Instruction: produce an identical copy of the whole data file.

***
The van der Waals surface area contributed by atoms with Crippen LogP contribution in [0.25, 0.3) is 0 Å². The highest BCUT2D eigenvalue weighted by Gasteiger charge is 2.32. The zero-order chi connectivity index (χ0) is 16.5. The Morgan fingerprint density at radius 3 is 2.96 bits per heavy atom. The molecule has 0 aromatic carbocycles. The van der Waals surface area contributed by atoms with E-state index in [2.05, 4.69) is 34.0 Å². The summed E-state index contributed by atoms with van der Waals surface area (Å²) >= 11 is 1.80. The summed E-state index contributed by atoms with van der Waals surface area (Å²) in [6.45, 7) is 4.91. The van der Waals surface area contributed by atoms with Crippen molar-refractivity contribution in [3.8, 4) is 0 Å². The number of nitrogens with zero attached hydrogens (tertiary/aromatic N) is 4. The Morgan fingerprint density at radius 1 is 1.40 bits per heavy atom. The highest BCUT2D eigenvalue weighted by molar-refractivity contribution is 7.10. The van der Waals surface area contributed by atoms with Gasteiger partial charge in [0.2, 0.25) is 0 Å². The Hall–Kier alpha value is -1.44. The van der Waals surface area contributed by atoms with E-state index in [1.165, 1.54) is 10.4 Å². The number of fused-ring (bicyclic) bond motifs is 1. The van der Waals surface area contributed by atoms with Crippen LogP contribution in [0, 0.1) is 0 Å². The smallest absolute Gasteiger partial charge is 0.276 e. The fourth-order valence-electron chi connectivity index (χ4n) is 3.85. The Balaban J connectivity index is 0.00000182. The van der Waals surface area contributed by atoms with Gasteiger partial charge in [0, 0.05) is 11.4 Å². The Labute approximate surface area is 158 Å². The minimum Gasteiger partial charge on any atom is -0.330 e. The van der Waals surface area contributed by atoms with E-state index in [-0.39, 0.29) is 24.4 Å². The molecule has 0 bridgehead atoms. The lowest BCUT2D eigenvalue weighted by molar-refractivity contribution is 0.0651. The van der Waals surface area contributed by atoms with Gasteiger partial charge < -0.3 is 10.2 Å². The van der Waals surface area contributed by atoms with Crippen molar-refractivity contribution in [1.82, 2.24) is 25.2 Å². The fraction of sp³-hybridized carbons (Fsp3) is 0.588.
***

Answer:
The van der Waals surface area contributed by atoms with Crippen LogP contribution in [0.25, 0.3) is 0 Å². The highest BCUT2D eigenvalue weighted by Gasteiger charge is 2.32. The zero-order chi connectivity index (χ0) is 16.5. The Morgan fingerprint density at radius 3 is 2.96 bits per heavy atom. The molecule has 0 aromatic carbocycles. The van der Waals surface area contributed by atoms with E-state index in [2.05, 4.69) is 34.0 Å². The summed E-state index contributed by atoms with van der Waals surface area (Å²) >= 11 is 1.80. The summed E-state index contributed by atoms with van der Waals surface area (Å²) in [6.45, 7) is 4.91. The van der Waals surface area contributed by atoms with Crippen molar-refractivity contribution in [3.8, 4) is 0 Å². The number of nitrogens with zero attached hydrogens (tertiary/aromatic N) is 4. The Morgan fingerprint density at radius 1 is 1.40 bits per heavy atom. The highest BCUT2D eigenvalue weighted by molar-refractivity contribution is 7.10. The van der Waals surface area contributed by atoms with Gasteiger partial charge in [0.2, 0.25) is 0 Å². The Hall–Kier alpha value is -1.44. The van der Waals surface area contributed by atoms with E-state index in [1.165, 1.54) is 10.4 Å². The number of fused-ring (bicyclic) bond motifs is 1. The van der Waals surface area contributed by atoms with Crippen LogP contribution in [0, 0.1) is 0 Å². The smallest absolute Gasteiger partial charge is 0.276 e. The fourth-order valence-electron chi connectivity index (χ4n) is 3.85. The Balaban J connectivity index is 0.00000182. The van der Waals surface area contributed by atoms with Gasteiger partial charge in [0, 0.05) is 11.4 Å². The Labute approximate surface area is 158 Å². The minimum Gasteiger partial charge on any atom is -0.330 e. The van der Waals surface area contributed by atoms with E-state index in [-0.39, 0.29) is 24.4 Å². The molecule has 0 bridgehead atoms. The lowest BCUT2D eigenvalue weighted by molar-refractivity contribution is 0.0651. The van der Waals surface area contributed by atoms with Gasteiger partial charge < -0.3 is 10.2 Å². The van der Waals surface area contributed by atoms with Crippen molar-refractivity contribution in [1.82, 2.24) is 25.2 Å². The fraction of sp³-hybridized carbons (Fsp3) is 0.588.